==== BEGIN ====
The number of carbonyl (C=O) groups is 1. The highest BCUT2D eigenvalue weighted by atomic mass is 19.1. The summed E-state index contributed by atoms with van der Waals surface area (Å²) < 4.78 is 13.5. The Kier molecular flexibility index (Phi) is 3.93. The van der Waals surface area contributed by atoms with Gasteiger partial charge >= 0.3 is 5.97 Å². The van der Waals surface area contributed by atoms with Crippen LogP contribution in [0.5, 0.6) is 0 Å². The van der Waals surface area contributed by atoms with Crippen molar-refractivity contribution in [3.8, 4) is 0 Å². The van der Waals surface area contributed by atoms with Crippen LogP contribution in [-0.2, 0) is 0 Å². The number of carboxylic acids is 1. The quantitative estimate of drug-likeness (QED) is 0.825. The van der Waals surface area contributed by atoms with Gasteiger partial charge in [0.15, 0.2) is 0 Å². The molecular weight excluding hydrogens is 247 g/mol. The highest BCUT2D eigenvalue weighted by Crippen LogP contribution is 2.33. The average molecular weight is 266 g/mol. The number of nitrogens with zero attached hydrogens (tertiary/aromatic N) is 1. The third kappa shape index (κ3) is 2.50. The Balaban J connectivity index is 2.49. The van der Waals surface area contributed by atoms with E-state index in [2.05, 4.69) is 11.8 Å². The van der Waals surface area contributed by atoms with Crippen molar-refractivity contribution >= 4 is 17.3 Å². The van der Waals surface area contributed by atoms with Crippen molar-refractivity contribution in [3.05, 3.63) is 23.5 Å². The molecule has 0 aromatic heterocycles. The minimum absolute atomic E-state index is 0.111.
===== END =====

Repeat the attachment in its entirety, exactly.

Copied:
The number of carbonyl (C=O) groups is 1. The highest BCUT2D eigenvalue weighted by atomic mass is 19.1. The summed E-state index contributed by atoms with van der Waals surface area (Å²) < 4.78 is 13.5. The Kier molecular flexibility index (Phi) is 3.93. The van der Waals surface area contributed by atoms with Gasteiger partial charge >= 0.3 is 5.97 Å². The van der Waals surface area contributed by atoms with Crippen LogP contribution in [0.5, 0.6) is 0 Å². The van der Waals surface area contributed by atoms with Crippen molar-refractivity contribution in [3.8, 4) is 0 Å². The van der Waals surface area contributed by atoms with Crippen LogP contribution in [-0.2, 0) is 0 Å². The number of carboxylic acids is 1. The quantitative estimate of drug-likeness (QED) is 0.825. The van der Waals surface area contributed by atoms with Gasteiger partial charge in [0.15, 0.2) is 0 Å². The molecular weight excluding hydrogens is 247 g/mol. The highest BCUT2D eigenvalue weighted by Crippen LogP contribution is 2.33. The average molecular weight is 266 g/mol. The number of nitrogens with zero attached hydrogens (tertiary/aromatic N) is 1. The third kappa shape index (κ3) is 2.50. The Balaban J connectivity index is 2.49. The van der Waals surface area contributed by atoms with E-state index in [2.05, 4.69) is 11.8 Å². The van der Waals surface area contributed by atoms with Crippen molar-refractivity contribution >= 4 is 17.3 Å². The van der Waals surface area contributed by atoms with Crippen molar-refractivity contribution in [3.05, 3.63) is 23.5 Å². The molecule has 0 aromatic heterocycles. The minimum absolute atomic E-state index is 0.111.